The Fair Debt Collection Practices Act (FDCPA) was passed in 1978, but a recent court case may impact how the law treats some mortgage servicers and other financial entities. The U.S. Court of Appeals for the Eleventh Circuit upheld a lower court’s decision on the communications made by debt collectors to third-party print vendors.
According to legal publication J.D. Supra, some loan services may need to modify their operations because of the court decision.
“They affirmed that a debt collector’s communication of a consumer’s personal information to a third-party print vendor violated the Fair Debt Collection Practices Act’s prohibition on third-party communications in connection with debt collection under 15 U.S.C. § 1692c(b).”
So, for example, a loan servicer who is also classified as a debt collector would need to modify operations as far as their use of third-party vendors for actions like printing debt collection notices and other paper ephemera.
In the recent court case, the plaintiff alleged that a collection agency called Preferred Collection sent his personal information to a print vendor so that the third-party printer could print a dunning letter. A dunning letter is an initial communication from a debt collector that a debt is allegedly owed.
The lawsuit suggested that the collection agency transmitted personal details that included his name, how much he owed on the debt, and the reason for the debt (medical treatment for his son), and his son’s name.
Information from J.D. Supra on the court case explains further:
“The court concluded that in the context of § 1692c(b), the phrase “in connection with the collection of any debt” has a “discernible ordinary meaning that obviates the need for resort to extratextual ‘factors.'” The court rejected Preferred Collection’s reliance on the multifactor test.”
Changes from the Consumer Financial Protection Bureau
In late 2020, the Consumer Financial Protection Bureau (CFPB), which is the government entity that guides the implementation of the FDCPA, published a “final rule” to clarify some parts of the FDCPA. The final rule concerns harassment and abuse, unfair practices, and misleading or false representations made by debt collectors.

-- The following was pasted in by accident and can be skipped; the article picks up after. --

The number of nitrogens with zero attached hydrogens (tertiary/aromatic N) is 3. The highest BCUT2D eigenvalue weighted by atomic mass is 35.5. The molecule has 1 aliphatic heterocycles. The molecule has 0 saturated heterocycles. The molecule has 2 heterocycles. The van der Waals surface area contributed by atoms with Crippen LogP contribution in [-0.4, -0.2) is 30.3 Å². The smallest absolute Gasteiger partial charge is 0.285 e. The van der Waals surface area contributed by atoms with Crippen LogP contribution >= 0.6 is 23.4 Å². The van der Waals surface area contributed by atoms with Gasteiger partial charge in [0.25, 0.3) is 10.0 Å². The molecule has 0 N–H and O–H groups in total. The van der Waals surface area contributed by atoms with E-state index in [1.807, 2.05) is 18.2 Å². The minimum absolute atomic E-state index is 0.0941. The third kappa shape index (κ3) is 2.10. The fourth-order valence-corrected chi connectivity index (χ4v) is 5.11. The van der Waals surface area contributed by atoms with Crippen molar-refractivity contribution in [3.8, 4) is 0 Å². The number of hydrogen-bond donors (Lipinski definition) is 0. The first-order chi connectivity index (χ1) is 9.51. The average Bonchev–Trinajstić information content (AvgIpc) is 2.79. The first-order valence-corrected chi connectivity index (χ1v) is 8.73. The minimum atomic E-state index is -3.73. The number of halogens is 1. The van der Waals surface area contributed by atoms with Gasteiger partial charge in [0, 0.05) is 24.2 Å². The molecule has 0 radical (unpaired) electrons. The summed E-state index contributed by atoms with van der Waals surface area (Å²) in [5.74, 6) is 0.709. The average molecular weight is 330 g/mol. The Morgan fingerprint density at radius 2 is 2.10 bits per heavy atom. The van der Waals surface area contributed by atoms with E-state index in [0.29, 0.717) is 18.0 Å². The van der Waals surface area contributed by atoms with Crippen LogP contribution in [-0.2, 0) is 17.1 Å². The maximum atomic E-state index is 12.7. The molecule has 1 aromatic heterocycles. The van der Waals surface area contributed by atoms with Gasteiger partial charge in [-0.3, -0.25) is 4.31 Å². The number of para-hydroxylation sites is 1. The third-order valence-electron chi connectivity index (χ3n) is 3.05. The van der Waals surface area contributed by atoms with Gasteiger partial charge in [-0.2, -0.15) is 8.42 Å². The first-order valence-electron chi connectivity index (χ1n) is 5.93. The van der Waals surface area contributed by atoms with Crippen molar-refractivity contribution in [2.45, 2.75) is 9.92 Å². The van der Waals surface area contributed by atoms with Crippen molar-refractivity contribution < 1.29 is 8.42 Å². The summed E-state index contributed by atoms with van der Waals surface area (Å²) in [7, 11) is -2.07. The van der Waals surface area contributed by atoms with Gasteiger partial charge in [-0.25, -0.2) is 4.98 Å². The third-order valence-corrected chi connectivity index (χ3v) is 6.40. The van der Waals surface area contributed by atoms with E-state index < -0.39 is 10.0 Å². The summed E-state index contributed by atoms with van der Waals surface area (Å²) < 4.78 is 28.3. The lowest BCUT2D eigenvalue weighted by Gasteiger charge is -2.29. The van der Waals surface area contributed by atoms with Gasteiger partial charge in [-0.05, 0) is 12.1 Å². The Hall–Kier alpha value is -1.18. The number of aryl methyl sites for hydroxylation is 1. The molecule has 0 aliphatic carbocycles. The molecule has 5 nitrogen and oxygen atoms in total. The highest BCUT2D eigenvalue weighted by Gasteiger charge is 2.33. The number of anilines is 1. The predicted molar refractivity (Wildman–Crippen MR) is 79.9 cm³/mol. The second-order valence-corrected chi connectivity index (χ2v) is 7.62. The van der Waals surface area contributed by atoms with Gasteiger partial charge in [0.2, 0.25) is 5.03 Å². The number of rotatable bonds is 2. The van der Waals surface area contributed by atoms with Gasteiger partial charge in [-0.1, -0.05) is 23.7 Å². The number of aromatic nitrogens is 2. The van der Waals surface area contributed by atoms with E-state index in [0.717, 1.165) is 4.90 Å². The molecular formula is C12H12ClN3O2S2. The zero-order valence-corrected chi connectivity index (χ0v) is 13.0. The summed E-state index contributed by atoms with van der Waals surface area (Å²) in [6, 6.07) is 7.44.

The government received more than 14,000 comments from the public during the process of creating the rule, and the agency took more than seven years to finalize the details.
“…for example, the rule establishes a presumption on the number of calls debt collectors may place to reach consumers on a weekly basis. A debt collector is presumed to violate federal law if the debt collector places telephone calls to a particular person in connection with the collection of a particular debt more than seven times within seven consecutive days or within seven consecutive days of having had a telephone conversation about the debt.”
According to the CFPB, the final rule was necessary because of the significant changes in communications that have occurred since the FDCPA was passed in the late 1970s. The entirety of the CFPB’s publication is available for viewing as a PDF on the government’s Consumer Finance website.
Are Debt Collectors Harassing You?
Would you like assistance from an experienced legal professional with experience in debt collection law and the FDCPA? Contact Suburban Legal Group for help. A consultation is the first step.
DISCLAIMER: All information on this website is provided for informational purposes only and is not intended to be construed as legal advice. Suburban Legal Group P.C. shall not be liable for any errors or inaccuracies contained herein or any actions taken in reliance thereon.